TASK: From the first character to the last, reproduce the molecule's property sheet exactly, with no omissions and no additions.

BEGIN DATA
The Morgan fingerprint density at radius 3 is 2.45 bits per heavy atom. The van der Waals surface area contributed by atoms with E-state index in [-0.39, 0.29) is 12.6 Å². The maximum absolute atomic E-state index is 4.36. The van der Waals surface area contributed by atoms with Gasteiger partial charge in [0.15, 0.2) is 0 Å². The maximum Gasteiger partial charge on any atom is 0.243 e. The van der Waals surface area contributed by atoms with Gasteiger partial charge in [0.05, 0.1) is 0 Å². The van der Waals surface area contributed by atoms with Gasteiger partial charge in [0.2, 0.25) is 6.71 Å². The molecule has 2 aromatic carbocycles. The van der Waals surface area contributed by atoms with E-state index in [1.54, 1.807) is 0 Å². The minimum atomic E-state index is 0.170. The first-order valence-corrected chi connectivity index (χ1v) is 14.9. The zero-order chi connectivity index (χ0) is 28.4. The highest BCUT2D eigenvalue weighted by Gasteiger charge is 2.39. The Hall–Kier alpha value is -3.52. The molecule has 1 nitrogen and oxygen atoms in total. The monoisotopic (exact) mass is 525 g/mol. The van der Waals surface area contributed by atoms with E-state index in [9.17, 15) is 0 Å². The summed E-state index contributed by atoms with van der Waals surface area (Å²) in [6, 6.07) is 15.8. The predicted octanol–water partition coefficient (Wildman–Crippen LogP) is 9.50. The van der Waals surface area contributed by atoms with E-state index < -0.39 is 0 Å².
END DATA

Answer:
The Morgan fingerprint density at radius 3 is 2.45 bits per heavy atom. The van der Waals surface area contributed by atoms with E-state index in [-0.39, 0.29) is 12.6 Å². The maximum absolute atomic E-state index is 4.36. The van der Waals surface area contributed by atoms with Gasteiger partial charge in [0.15, 0.2) is 0 Å². The maximum Gasteiger partial charge on any atom is 0.243 e. The van der Waals surface area contributed by atoms with Gasteiger partial charge in [0.05, 0.1) is 0 Å². The van der Waals surface area contributed by atoms with Gasteiger partial charge in [0.2, 0.25) is 6.71 Å². The molecule has 2 aromatic carbocycles. The van der Waals surface area contributed by atoms with E-state index in [1.54, 1.807) is 0 Å². The minimum atomic E-state index is 0.170. The first-order valence-corrected chi connectivity index (χ1v) is 14.9. The zero-order chi connectivity index (χ0) is 28.4. The highest BCUT2D eigenvalue weighted by Gasteiger charge is 2.39. The Hall–Kier alpha value is -3.52. The molecule has 1 nitrogen and oxygen atoms in total. The monoisotopic (exact) mass is 525 g/mol. The van der Waals surface area contributed by atoms with E-state index in [9.17, 15) is 0 Å². The summed E-state index contributed by atoms with van der Waals surface area (Å²) in [6, 6.07) is 15.8. The predicted octanol–water partition coefficient (Wildman–Crippen LogP) is 9.50. The van der Waals surface area contributed by atoms with E-state index < -0.39 is 0 Å².